Relationship between social cognition and social behaviour following traumatic brain injury

Maarten Milders*

*Corresponding author for this work

Research output: Contribution to JournalReview articleAcademicpeer-review

Abstract

Objective: To present an overview of studies that investigated associations between social cognition functions (social cue perception, empathy, understanding intentions) and social behaviour or social outcome following traumatic brain injury (TBI). Methods: The literature search was conducted in the Medline, PsycInfo, Cochrane Library and Web of Science databases. Main criteria for selection were that the participants were adult persons with TBI, social cognition as well as social behaviour or social outcome post-TBI was assessed and correlations between social cognition and social behaviour or outcome were reported. Average correlations were calculated based on weighted summation of the correlations from the individual studies. Results: Of the 511 publications identified in the search, 13 were selected. Ten of these assessed emotion recognition, six assessed understanding of intentions and two assessed empathy. Average correlations between social cognition performance and post-injury social behaviour or outcome were significant for each of the three social cognition functions; poorer performance was associated with poorer outcome. Effect sizes varied from small to moderate (understanding intentions) to moderate (emotion recognition) to large (empathy). Conclusions: The associations were in line with models of social cognition and proposals that impairments in social cognition may underlie social behaviour difficulties and poor social outcome following TBI.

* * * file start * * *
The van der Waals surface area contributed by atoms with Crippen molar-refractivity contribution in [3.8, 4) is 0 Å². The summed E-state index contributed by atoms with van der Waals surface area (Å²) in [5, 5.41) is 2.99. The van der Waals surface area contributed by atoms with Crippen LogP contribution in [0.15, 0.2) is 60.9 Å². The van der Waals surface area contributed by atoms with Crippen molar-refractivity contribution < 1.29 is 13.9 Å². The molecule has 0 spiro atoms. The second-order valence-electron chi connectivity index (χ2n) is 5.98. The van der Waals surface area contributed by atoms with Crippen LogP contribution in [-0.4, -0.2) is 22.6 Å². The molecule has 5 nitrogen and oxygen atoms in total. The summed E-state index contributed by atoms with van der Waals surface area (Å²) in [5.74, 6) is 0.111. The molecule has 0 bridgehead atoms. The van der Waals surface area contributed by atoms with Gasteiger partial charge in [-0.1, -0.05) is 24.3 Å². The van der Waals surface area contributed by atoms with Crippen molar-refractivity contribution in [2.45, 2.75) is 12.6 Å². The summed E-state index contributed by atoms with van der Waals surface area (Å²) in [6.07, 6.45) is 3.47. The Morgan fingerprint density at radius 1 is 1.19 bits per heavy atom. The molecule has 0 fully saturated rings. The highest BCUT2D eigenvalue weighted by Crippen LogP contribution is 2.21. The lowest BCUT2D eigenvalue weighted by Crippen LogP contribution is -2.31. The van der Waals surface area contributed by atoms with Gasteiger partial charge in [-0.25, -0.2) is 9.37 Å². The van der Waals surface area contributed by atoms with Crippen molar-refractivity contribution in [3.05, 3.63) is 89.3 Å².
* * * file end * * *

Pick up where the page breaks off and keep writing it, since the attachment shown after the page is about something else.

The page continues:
Original languageEnglish
Pages (from-to)62-68
Number of pages7
JournalBrain Injury
Volume33
Issue number1
Early online date16 Oct 2018
DOIs
Publication statusPublished - 2 Jan 2019

Bibliographical note

Special Issue: Social Cognition in TBI

Keywords

  • social behaviour
  • social cognition
  • social outcome
  • Traumatic brain injury

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